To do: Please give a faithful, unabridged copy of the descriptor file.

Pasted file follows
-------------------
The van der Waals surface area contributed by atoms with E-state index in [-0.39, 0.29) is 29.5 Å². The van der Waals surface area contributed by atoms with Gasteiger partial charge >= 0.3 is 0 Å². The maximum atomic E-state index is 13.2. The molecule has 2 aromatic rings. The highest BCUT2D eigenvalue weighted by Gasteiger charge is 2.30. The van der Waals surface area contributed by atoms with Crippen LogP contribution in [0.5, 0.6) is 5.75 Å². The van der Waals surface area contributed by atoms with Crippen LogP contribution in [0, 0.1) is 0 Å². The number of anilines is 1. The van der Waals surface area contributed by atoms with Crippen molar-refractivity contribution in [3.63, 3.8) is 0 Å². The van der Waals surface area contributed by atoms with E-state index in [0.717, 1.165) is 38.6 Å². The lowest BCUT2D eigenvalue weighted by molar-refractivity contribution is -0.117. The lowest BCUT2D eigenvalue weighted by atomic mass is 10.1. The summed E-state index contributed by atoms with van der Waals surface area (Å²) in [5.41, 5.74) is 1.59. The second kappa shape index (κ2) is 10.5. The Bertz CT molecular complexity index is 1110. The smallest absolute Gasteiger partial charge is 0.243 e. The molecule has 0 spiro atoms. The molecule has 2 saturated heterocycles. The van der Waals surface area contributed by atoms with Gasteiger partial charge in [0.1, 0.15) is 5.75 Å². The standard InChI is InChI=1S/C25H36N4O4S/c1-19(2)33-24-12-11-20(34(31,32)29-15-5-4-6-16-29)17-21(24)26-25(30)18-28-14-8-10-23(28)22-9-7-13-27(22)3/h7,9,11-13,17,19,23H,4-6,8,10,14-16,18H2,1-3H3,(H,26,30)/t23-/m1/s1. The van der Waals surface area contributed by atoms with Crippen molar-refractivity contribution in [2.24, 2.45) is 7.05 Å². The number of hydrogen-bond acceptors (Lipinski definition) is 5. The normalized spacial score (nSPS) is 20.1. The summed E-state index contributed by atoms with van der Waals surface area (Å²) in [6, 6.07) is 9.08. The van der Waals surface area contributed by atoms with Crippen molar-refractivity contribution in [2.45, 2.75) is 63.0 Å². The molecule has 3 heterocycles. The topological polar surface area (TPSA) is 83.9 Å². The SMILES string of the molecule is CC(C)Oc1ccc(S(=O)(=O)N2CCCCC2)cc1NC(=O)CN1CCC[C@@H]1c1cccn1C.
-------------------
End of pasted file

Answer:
The van der Waals surface area contributed by atoms with E-state index in [-0.39, 0.29) is 29.5 Å². The van der Waals surface area contributed by atoms with Gasteiger partial charge >= 0.3 is 0 Å². The maximum atomic E-state index is 13.2. The molecule has 2 aromatic rings. The highest BCUT2D eigenvalue weighted by Gasteiger charge is 2.30. The van der Waals surface area contributed by atoms with Crippen LogP contribution in [0.5, 0.6) is 5.75 Å². The van der Waals surface area contributed by atoms with Crippen LogP contribution in [0, 0.1) is 0 Å². The number of anilines is 1. The van der Waals surface area contributed by atoms with Crippen molar-refractivity contribution in [3.63, 3.8) is 0 Å². The van der Waals surface area contributed by atoms with E-state index in [0.717, 1.165) is 38.6 Å². The lowest BCUT2D eigenvalue weighted by molar-refractivity contribution is -0.117. The lowest BCUT2D eigenvalue weighted by atomic mass is 10.1. The summed E-state index contributed by atoms with van der Waals surface area (Å²) in [5.41, 5.74) is 1.59. The second kappa shape index (κ2) is 10.5. The Bertz CT molecular complexity index is 1110. The smallest absolute Gasteiger partial charge is 0.243 e. The molecule has 0 spiro atoms. The molecule has 2 saturated heterocycles. The van der Waals surface area contributed by atoms with Gasteiger partial charge in [0.1, 0.15) is 5.75 Å². The standard InChI is InChI=1S/C25H36N4O4S/c1-19(2)33-24-12-11-20(34(31,32)29-15-5-4-6-16-29)17-21(24)26-25(30)18-28-14-8-10-23(28)22-9-7-13-27(22)3/h7,9,11-13,17,19,23H,4-6,8,10,14-16,18H2,1-3H3,(H,26,30)/t23-/m1/s1. The van der Waals surface area contributed by atoms with Crippen molar-refractivity contribution in [2.24, 2.45) is 7.05 Å². The number of hydrogen-bond acceptors (Lipinski definition) is 5. The normalized spacial score (nSPS) is 20.1. The summed E-state index contributed by atoms with van der Waals surface area (Å²) in [6, 6.07) is 9.08. The van der Waals surface area contributed by atoms with Crippen molar-refractivity contribution in [2.45, 2.75) is 63.0 Å². The molecule has 3 heterocycles. The topological polar surface area (TPSA) is 83.9 Å². The SMILES string of the molecule is CC(C)Oc1ccc(S(=O)(=O)N2CCCCC2)cc1NC(=O)CN1CCC[C@@H]1c1cccn1C.